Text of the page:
The widespread adoption of digital technologies and increased mainstream acceptance of cryptocurrency protocols and blockchain applications are poised to irrevocably alter the banking industry.
“Innovation occurs when intermediaries are replaced and efficiencies are introduced. Force multipliers then make these innovations exponentially better,” author and cryptocurrency entrepreneur Simon Dingle told a recent GIBS Forum.
Dingle has been on the founding teams of several fintech firms, including cryptocurrency exchange Luno and open banking provider Curve.
In their book, Beyond Bitcoin: Decentralised Finance and the End of Banks, technology and finance experts, Steven Boykey Sidley and Dingle discuss how decentralised finance (DEFi), which allows financial transactions to take place directly, person to person, without the involvement of financial institutions, will redesign the concept of trust in finance and call into question the future of banks.
Decentralised finance is shaping the future of financial services, including banks, asset and wealth management, and insurance companies. Is banking destined to become obsolete?
Trust, innovation and intermediaries
“The core offering of banks and financial services can be done without any human intervention,” Sidley explained. “The services that we all know and use can be done cheaper, better and in a more inclusive and trustworthy manner. Banks, as we know them, will come to an end; only those who accept the new reality will survive.”
Sidley said the current relationship between financial services institutions and their customers was asymmetrical: “The power sits with the banks and the shareholders, and you are paying too much for that trust.”
Dingle argued trust is not a necessity in a decentralised system: “Don’t trust, verify. Decentralised finance allows individuals to interrogate the blockchain ledger of transactions as they are able to directly access the source code on the network. On the network settlement layer, trust doesn’t enter into it.”
Banking customers need to understand that banks are optional, he added: “It is possible to obtain a loan or an insurance contract on the blockchain protocol. It is far less complex than you think, and it is permissionless.”
However, it is unlikely that intermediaries would be done away with entirely. “Many customers and individuals don’t want to deal with the underlying complexity unless they are techies. The missing piece of decentralised finance is the intermediary, and there are opportunities for traditional financial institutions to adopt protocols and build on-ramps.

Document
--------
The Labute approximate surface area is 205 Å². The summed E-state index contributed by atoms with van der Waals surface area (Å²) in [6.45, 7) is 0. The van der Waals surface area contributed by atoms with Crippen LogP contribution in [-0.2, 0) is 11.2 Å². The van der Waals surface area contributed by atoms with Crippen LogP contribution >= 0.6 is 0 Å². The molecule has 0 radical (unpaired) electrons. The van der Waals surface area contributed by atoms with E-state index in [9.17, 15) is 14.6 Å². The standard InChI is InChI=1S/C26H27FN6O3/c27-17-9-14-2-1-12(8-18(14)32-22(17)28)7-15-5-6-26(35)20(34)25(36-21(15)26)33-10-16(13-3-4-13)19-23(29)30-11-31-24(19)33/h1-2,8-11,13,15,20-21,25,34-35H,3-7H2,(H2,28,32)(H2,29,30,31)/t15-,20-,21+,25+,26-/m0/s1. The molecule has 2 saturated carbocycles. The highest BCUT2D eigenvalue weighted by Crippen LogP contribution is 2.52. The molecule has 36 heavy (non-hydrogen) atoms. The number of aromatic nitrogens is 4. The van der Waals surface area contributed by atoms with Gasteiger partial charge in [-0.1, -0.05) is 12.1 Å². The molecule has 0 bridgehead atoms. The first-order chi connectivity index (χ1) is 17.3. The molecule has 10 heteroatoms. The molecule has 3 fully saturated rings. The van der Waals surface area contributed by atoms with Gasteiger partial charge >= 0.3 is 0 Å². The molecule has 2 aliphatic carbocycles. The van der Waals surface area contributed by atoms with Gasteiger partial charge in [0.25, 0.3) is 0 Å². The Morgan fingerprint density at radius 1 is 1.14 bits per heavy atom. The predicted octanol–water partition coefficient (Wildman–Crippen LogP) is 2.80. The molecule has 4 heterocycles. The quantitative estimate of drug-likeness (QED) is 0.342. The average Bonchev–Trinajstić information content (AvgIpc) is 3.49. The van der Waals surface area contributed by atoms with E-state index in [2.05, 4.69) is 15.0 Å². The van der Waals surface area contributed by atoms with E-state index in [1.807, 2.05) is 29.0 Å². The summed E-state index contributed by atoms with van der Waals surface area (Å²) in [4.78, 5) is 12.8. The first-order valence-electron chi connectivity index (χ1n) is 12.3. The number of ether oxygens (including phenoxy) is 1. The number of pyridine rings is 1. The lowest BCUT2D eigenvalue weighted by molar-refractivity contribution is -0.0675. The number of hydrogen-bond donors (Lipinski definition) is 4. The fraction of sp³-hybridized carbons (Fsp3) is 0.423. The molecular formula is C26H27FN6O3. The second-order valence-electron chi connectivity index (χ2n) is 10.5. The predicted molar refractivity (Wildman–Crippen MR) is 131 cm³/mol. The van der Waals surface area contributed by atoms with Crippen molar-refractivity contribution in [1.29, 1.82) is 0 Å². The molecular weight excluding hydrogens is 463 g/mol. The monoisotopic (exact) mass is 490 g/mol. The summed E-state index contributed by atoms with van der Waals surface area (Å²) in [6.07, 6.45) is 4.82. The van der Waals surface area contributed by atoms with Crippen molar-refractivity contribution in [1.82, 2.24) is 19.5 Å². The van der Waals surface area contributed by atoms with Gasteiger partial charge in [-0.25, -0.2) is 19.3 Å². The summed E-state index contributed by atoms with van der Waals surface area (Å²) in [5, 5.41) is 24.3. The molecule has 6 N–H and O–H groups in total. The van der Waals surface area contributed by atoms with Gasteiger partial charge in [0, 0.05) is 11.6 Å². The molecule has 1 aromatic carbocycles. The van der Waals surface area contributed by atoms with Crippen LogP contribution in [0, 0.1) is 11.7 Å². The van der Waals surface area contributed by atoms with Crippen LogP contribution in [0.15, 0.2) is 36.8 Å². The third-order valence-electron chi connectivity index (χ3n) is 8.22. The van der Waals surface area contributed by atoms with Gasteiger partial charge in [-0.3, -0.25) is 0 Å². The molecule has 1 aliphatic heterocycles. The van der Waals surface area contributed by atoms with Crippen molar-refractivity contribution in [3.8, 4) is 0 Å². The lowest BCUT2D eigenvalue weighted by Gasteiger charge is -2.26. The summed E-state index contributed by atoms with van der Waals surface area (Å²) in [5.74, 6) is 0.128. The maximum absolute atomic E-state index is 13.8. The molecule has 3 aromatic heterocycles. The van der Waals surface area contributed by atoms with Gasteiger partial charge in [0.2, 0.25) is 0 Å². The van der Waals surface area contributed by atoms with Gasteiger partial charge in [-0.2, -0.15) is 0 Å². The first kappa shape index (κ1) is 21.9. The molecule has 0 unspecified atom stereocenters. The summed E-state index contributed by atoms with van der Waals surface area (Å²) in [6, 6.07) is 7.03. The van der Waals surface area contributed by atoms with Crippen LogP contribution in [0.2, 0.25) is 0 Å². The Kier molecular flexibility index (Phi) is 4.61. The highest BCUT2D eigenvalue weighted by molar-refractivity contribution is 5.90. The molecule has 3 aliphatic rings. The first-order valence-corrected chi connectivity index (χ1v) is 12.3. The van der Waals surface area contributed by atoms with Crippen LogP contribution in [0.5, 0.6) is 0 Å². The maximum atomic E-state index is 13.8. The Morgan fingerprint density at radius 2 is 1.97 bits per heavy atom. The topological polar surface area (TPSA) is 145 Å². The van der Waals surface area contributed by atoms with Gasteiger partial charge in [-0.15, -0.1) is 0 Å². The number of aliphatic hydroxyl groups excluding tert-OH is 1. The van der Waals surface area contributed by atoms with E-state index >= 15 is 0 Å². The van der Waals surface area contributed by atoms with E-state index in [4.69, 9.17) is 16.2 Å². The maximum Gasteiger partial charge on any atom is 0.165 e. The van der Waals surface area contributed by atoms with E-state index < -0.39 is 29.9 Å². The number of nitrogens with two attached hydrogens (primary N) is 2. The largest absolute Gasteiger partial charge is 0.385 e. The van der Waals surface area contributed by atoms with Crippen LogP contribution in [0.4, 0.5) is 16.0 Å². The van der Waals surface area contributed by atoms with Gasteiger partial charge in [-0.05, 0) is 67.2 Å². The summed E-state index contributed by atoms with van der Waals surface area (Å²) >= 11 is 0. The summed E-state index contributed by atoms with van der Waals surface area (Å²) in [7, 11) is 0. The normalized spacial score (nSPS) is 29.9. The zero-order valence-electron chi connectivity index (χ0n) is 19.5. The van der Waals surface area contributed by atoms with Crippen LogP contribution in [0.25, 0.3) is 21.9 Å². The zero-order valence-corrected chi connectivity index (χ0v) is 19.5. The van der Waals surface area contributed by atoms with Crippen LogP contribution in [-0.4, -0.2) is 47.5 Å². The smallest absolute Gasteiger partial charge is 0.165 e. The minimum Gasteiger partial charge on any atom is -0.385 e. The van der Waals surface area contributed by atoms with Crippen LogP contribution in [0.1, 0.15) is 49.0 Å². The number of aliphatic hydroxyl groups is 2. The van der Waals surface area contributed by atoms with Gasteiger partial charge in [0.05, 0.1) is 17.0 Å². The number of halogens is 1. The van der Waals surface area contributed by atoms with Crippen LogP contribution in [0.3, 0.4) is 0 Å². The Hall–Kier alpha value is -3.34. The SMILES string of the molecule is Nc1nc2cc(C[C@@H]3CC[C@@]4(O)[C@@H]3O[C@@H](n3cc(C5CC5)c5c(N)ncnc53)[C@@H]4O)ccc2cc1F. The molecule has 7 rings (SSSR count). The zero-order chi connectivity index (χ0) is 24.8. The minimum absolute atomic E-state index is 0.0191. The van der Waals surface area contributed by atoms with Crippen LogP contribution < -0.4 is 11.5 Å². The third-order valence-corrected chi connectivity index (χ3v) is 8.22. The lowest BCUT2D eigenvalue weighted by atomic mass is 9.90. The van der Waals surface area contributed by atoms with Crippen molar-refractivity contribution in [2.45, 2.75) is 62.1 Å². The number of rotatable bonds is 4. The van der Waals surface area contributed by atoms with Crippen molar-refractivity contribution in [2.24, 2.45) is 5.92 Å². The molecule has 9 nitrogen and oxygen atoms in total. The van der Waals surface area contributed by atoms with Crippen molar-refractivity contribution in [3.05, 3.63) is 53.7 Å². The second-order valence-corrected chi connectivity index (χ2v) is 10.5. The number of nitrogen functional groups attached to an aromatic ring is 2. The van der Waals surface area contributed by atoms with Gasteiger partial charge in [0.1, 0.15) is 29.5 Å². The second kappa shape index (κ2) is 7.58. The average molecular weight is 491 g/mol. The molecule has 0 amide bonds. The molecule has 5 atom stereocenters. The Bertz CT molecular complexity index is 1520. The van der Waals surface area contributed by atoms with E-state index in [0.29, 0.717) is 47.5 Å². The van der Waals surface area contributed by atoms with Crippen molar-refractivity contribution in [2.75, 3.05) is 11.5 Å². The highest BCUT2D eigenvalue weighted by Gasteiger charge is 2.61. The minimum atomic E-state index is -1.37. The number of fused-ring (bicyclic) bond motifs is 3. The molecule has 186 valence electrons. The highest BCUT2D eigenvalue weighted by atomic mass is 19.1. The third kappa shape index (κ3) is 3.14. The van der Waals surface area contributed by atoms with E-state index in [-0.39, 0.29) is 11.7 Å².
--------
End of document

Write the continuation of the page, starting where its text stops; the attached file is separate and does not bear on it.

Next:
Product offerings such as Visa’s Stable Coin bridges the worlds of digital and traditional fiat currencies. Backed by the US dollar, it settles transactions with Visa over Ethereum, one of the most actively used open-source blockchains.
“One of the problems with cryptocurrencies has been their volatility. Stable Coin has the advantages of crypto but removes this volatility,” Dingle explained.
Unequal power dynamics have challenged banks to adopt better ways of doing business, as seen with the open banking movement, which has forced people to rethink their relationship with their banking providers.
Open banking allows third-party financial service providers access to consumer banking, transaction, and other financial data through the use of application programming interfaces (APIs).
By relying on networks instead of centralisation, open banking can help customers to securely share their financial data with other institutions, enabling them to switch accounts from one bank to another. The API can also look at consumers' transaction data to identify the best financial products and services most suited to their needs.
“People realise they own their financial data, it belongs to them, and they demand to be able to access it on other platforms,” Dingle said.
Risk and regulation
As centralised organisations, traditional banks carry legacy costs and requirements for shareholder profits. The cost base of decentralised finance is a fraction of traditional banks, and these savings are passed on to consumers in the form of higher interest rates, Sidley explained.
However, as it is an immature industry, there is a risk gap, he conceded: “There are greater risks in these things, and we can’t avoid that truth.”
For example, decentralised finance participates in a number of exotic experiments where the potential yield is massive, which traditional banking aren’t able to offer.
“Reward is always attached to risk, and this is as much of a component of decentralised finance as it is of traditional banking,” Dingle said. “Things happen faster, but those fundamentals are still there, and they still apply.”
The current financial services order has enabled our society to scale, “but it has also let us down, sometimes pretty badly,” Dingle said.
Regulation certainty is still a while away, he explained, and it will help or hinder the decentralised finance movement. “Good regulation can be an enabler, although too many regulators are trying to shoehorn DEFi into existing frameworks. Regulation needs to be well-considered.”
While it will be years before banks are able to offer decentralised products to clients, “it is naïve to think that we will have a world without intermediaries,” he said.
“Regulation is necessary, as it will mature the industry and foster innovation,” Sidley said. However, it is problematic for regulators to keep pace with the speed of innovation.
Regulators need to “develop an appreciation that we are dealing with a new asset class, and develop guidelines that treat it as such,” he concluded.